Publication - Transparency data

NHS Scotland performance against LDP standards

Published: 18 Dec 2019

Performance data on the current Local Delivery Plan (LDP) Standards - priorities set and agreed between the Scottish Government and NHS Boards to provide assurance on NHS Scotland performance. 

NHS Scotland performance against LDP standards
Accident and Emergency waiting times

LDP standard

95% of patients to wait no longer than four hours from arrival to admission, discharge or transfer for A&E treatment. Boards to work towards 98%.

Current national performance

In August 2021, 77.8% of patients waited less than four hours.

About this LDP standard

95% of all A&E patients should be admitted, discharged or transferred within four hours of arrival at an A&E department across NHS Scotland (including Minor Injury Units). This standard is seen as a milestone towards returning to the 98% standard. This is necessary to ensure that all patients receive the most appropriate treatment, intervention, support and services at the right time, in the right place by the right person.

Although the standard is measured in the Accident & Emergency Department, Health Boards are required to ensure best practice is installed throughout the whole system, including health and social care, supporting joined up work to address wider issues of patient flow through each hospital that will safeguard the timely access to services across the patient’s journey and ensure the whole NHS system works together effectively.

Performance against this standard

The standard is for 95% of patients to wait no longer than four hours from arrival to admission, discharge or transfer for A&E treatment with boards to working towards 98%.

In August 2021, 77.8% of patients waited less than four hours.

As a result of the COVID-19 (Coronavirus) pandemic, the number of attendances to A&E departments declined significantly in 2020 due to the public following health advice and staying home as well as hospitals redirecting patients at the front door to more appropriate services. However, as pandemic related restrictions begin to lessen, as expected we have seen a rise in non-Covid attendances and admissions. Combined with other factors such as reduced capacity due to infection control and staffing gaps due to isolation and annual leave, this is having a detrimental impact on performance recovery.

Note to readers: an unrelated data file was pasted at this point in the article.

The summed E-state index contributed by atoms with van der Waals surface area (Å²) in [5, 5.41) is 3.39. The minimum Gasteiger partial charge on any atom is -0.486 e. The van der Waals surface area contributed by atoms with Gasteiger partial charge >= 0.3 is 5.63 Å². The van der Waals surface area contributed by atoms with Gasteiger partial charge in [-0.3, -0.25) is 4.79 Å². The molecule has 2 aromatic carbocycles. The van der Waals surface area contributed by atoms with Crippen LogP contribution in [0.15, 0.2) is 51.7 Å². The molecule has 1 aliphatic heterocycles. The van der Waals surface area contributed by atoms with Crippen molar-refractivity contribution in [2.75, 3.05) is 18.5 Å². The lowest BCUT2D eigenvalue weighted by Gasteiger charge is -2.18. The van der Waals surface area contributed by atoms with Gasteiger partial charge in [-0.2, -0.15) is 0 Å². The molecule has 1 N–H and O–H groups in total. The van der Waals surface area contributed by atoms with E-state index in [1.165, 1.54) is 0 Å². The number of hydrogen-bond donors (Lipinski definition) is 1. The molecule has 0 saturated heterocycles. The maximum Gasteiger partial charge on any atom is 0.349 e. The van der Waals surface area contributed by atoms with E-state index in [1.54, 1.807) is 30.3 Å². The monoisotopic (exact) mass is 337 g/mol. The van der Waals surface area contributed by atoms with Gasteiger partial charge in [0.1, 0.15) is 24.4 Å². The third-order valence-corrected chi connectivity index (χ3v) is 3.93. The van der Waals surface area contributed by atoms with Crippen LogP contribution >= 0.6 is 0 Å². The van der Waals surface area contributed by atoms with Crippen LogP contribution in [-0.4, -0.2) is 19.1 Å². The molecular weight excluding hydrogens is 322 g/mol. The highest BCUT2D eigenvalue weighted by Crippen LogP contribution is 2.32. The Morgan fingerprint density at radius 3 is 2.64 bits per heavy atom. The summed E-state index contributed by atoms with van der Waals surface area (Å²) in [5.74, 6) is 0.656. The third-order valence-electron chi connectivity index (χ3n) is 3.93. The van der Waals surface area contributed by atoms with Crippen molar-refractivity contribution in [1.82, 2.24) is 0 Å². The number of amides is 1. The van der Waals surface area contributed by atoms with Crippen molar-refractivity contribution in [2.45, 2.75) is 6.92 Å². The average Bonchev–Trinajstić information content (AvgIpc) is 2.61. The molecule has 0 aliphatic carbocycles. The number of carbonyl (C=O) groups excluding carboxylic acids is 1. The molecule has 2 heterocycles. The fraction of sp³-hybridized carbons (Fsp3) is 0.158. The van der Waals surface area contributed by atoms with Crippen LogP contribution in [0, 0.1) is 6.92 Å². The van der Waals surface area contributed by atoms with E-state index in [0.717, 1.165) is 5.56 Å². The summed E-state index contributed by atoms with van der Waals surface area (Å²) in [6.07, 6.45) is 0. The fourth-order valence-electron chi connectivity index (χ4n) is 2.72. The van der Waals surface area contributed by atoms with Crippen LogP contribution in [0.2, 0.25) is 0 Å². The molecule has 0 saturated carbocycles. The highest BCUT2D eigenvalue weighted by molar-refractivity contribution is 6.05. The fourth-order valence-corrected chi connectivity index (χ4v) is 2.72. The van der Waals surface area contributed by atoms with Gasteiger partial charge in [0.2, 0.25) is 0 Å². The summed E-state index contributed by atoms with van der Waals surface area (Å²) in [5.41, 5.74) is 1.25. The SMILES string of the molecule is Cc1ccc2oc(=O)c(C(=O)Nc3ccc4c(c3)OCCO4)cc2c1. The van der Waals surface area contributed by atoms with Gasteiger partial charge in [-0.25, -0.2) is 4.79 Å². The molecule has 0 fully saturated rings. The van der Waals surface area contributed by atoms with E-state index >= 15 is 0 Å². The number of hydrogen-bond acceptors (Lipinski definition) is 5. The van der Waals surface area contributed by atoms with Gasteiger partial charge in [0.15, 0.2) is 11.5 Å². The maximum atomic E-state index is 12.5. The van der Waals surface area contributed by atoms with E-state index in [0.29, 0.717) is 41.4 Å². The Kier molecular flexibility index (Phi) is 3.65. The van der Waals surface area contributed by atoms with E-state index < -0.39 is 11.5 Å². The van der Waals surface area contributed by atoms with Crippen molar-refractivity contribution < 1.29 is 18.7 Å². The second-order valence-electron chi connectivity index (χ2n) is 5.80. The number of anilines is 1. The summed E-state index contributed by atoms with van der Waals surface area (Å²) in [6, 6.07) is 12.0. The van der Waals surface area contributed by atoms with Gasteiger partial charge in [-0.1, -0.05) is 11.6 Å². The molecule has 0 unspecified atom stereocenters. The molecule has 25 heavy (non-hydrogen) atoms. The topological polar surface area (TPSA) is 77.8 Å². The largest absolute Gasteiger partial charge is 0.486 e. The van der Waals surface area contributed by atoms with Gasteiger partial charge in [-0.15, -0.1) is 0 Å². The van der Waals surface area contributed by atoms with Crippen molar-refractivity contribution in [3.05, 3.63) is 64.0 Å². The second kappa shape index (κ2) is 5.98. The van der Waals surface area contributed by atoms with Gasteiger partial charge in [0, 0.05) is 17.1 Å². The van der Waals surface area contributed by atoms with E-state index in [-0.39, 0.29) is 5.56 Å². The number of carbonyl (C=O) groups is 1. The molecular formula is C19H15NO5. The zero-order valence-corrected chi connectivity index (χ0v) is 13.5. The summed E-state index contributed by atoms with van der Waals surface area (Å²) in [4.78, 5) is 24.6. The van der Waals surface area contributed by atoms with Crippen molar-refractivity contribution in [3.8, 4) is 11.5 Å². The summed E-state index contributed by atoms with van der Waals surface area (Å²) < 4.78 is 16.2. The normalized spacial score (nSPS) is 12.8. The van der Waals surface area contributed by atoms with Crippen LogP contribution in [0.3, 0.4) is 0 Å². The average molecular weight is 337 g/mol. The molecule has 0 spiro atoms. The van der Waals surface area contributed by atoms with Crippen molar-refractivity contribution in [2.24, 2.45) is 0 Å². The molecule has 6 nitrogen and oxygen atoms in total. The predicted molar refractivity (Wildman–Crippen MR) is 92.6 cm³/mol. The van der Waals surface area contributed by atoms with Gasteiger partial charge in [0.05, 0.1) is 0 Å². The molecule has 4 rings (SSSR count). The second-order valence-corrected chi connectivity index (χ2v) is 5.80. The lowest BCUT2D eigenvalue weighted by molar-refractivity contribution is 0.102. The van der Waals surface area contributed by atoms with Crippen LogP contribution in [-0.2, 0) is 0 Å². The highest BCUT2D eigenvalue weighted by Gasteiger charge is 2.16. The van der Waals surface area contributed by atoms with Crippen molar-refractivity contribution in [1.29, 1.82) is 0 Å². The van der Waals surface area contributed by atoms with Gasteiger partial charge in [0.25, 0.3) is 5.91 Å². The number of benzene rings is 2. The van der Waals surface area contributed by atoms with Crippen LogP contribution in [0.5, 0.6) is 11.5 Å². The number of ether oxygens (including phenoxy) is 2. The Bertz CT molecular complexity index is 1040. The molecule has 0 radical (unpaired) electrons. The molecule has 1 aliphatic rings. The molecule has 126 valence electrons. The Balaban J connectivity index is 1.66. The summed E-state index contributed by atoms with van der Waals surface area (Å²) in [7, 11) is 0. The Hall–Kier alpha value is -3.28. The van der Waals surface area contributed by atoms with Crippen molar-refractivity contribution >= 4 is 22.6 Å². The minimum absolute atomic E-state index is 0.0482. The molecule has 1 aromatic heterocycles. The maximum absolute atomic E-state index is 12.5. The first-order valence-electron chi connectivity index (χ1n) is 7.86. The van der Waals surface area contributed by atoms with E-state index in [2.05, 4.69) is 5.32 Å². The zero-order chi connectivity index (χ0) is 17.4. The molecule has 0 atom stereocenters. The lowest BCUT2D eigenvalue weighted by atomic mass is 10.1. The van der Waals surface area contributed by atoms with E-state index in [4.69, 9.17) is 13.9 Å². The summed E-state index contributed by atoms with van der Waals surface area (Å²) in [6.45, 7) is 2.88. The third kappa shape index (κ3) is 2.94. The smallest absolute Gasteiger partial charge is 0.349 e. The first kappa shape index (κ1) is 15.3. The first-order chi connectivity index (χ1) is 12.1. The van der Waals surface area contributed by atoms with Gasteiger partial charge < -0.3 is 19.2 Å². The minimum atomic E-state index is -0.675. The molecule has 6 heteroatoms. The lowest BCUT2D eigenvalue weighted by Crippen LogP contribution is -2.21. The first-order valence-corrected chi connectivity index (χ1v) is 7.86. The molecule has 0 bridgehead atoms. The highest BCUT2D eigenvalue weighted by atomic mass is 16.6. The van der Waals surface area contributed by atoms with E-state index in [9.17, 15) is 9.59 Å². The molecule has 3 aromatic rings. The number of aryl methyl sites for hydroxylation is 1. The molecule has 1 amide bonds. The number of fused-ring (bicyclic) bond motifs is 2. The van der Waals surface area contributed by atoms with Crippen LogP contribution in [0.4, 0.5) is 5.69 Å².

In December, the Scottish Government launched the Redesign of Urgent Care Programme which aims to ensure people are seen safely and to help the public access the right care in the right place at the right time, often as close to home as possible. Through this new approach NHS 24 will now provide a 24/7 service for those who think they need to go to A&E but it is not an emergency with the possibility to receive a virtual consultation with a clinician and, if required, a scheduled appointment at A&E. In time, we expect this will reduce the need for many people to go to A&E as they receive the self-care advice they need virtually and more attendances to hospital will be scheduled minimising delays where possible.

The graph below shows national performance on the four hour A&E standard since April 2015.

 

NHS Board level performance is shown for the most recent time period in the table below.

The table below shows the percentage of patients in A&E seen within 4 hours, by NHS Board, for August 2021.

NHS Board

August 2021

NHS AYRSHIRE & ARRAN

79.4%

NHS BORDERS

71.2%

NHS DUMFRIES & GALLOWAY

82.4%

NHS FIFE

83.6%

NHS FORTH VALLEY

74.6%

NHS GRAMPIAN

82.0%

NHS GREATER GLASGOW & CLYDE

77.9%

NHS HIGHLAND

88.8%

NHS LANARKSHIRE

67.5%

NHS LOTHIAN

72.7%

NHS ORKNEY

96.8%

NHS SHETLAND

97.5%

NHS TAYSIDE

92.1%

NHS WESTERN ISLES

97.5%

NHS SCOTLAND

77.8%

Source: A&E data mart, ISD Scotland

Further information

PHS publishes a release which contains weekly activity and waiting times statistics for the 30 Emergency Departments in Scotland which provide a 24 hour emergency medicine consultant led service. Users are advised to view these statistics as providing a useful insight on activity levels, which when taken together with PHS’s monthly report, provide a balanced package of timely and comprehensive statistics.

The most recent report showed that over the week ending 11:59pm on Sunday 03 October 2021:

  • there were 25,123 attendances to Scotland’s 30 Emergency Departments
  • the proportion of attendances to those 30 Emergency Departments that were seen and subsequently admitted, transferred or discharged within four hours was 71.3%

Please note that the monthly and weekly figures are not directly comparable. The four hour Accident and Emergency waiting time Standard relates to all sites that carry out accident and emergency activity in Scotland. This includes the 30 Emergency Departments as well as Minor Injuries Units (MIUs) and other facilities. The weekly figures however are based on only the 30 Emergency Departments and not the Minor Injuries Units.

Further information on weekly emergency department activity and waiting time statistics.

Healthcare quality strategy for NHSScotland

Emergency department activity and waiting times statistics

Related National Outcomes

Page updated : 13 October 2021